Part 1: Why?
It’s hard to tell, of course, but spring – or at least the beginning of the garden season – really is just around the corner. Yes, there’s snow on the ground and nothing could really grow or germinate yet, but the time to begin is…now. In fact, if you live in a more southerly climate than central New York, the time to begin was yesterday. And for that, you need a plan.
But first, I want to talk a little bit about the “why” of gardening. And why write about my garden plans, when there’s art to be done and an unfinished painting on the easel?
Gardening is, of course, a very useful activity for any number of reasons:
- It provides excellent free exercise.
- It can – if you stay away from most of the gizmos and gimmicks in the fancy garden supply catalogs – save a considerable amount of money.
- Gardening also appeals to the “(sub)urban homesteader” in a lot of us.
- And it makes us much less dependent on an unsustainable and polluting industrial food system that slurps up ten calories of fossil fuel energy for every calorie of food energy it produces.
But there’s another reason that most folks don’t think about. And for me, it rates pretty close to the top of the list:
Growing your own vegetables and fruits is essential to saving wild spaces and the species that inhabit them.
Yes, you read that right. If you grow food it’s not a stretch to say that you’re literally a life-saver.
I was blissfully unaware of this reality – as most of us are, I think – until I read a wonderful book called Gaia’s Garden – A Guide to Home-Scale Permaculture by Toby Hemenway. Once you understand it, though, the logic is unassailable.
There are seven billion-plus humans currently inhabiting this planet. All of them deserve decent living conditions including a home, clean water, and quality food. Certainly, those of us in the affluent developed countries expect and indeed, sometimes feel entitled to all of this, particularly the proverbial “three squares a day”. Hemenway explains that while we in the United States only live on about 6 percent of the nation’s land area, we’ve commandeered another half to three-quarters of it in order to support our insatiable “needs”. He states,
“Monocultured farms and industrial forests, grazing land and feedlots, reservoirs, strip and open pit mines, military reservations, and all the other accoutrements of modern civilization consume a huge amount of space, and almost none of it functions as native or healthy habitat. Each non-homegrown meal, each trip to the lumber yard, pharmacy, clothing store, or other shop, commissions the conversion of once –native habitat into an ecological desert. The lumber for a typical American house of 2,500 square feet scalps roughly three acres of forest into barren clearcut – thus, living in a modest house will aid native species vastly more than will installing a few mountain laurels on a small suburban lot.”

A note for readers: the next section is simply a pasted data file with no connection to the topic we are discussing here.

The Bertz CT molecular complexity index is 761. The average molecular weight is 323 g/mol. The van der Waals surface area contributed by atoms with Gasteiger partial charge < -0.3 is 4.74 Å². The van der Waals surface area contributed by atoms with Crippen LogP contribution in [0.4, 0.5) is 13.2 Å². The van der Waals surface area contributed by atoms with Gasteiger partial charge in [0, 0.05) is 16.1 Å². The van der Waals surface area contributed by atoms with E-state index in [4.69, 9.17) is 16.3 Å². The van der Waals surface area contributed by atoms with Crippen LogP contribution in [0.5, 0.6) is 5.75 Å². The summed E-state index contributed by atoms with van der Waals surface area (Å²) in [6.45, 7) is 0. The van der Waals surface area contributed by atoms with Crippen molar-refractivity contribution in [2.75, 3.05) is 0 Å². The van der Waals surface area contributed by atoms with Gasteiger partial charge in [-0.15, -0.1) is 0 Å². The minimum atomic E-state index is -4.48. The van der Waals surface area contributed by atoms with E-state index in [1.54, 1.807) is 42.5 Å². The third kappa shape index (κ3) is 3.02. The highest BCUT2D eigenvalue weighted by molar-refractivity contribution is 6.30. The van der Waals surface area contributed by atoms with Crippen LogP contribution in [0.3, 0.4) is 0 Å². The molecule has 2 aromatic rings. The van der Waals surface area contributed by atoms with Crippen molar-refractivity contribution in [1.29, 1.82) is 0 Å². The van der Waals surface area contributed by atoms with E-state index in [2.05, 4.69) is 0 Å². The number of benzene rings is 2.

This was a bit of a revelation for me. While I was becoming more aware of connections like these, reading this suddenly brought a much greater clarity to my projects in the garden. What I was doing out there really can make a difference, especially since I’m far from alone in this activity.
So here’s the situation. My property is already altered for human habitation, as are millions and millions of others across this country and around the world. My modest house (with my not-so-big studio) was built 50-odd years ago. It sits, surrounded by a ubiquitous sea of mono-cropped lawn grasses (okay, weeds – since I refuse to use weed-killer of any kind) that I’m forced to mow – in order to keep up appearances – while spewing toxic fumes and greenhouse gasses into the atmosphere. Meanwhile, somewhere far away, where you and I can’t see it, an industrial agriculturist (aka “farmer”) is converting more woodland into farm fields, or destroying riparian habitat so that I – and the rest of our growing population – can have tomatoes out of season, fruit flown in from New Zealand and “Gogurt” or similar GMO-laden junk that passes for ‘food’ lining the shelves in our grocery stores.
On the other hand, I can take matters into my own hands and start to take back at least some responsibility for fulfilling my own needs. Absurdly, turf grass is America’s biggest crop and from nature’s point of view, it’s an ecological wasteland. Estimates vary, but the amount of lawn in this country totals around 40 million acres. Think how much food could be grown on that much land! Thankfully, lawns are increasingly seen for what they are: environmentally and economically unsustainable. So more and more of us are growing food, not lawns.
Anyone who professes to love nature and her wild, wooly and wonderful biodiversity has, in my opinion, an obligation to help protect her by converting some (or heck, all!) of their property to food and functional production. (Permaculturists refer to this as the five F’s: fiber, fuel, food, pharmacy and fun.) It’s no longer enough to write a check to your favorite environmental charity. It’s time to get down in the dirt and plant an edible eco-system. Get some exercise without spewing pollutants while you drive to the gym. Re-learn what real food tastes like. Teach our kids that ‘fruit’ is not a flavor, but a wonderfully diverse and colorful edible harvest. And who hasn’t at least thought about unplugging from our industrial food system and its endless litany of contamination recalls?
And oh yeah, let’s also do it to save lives. Maybe even our own.
Coming soon in Part 2: How?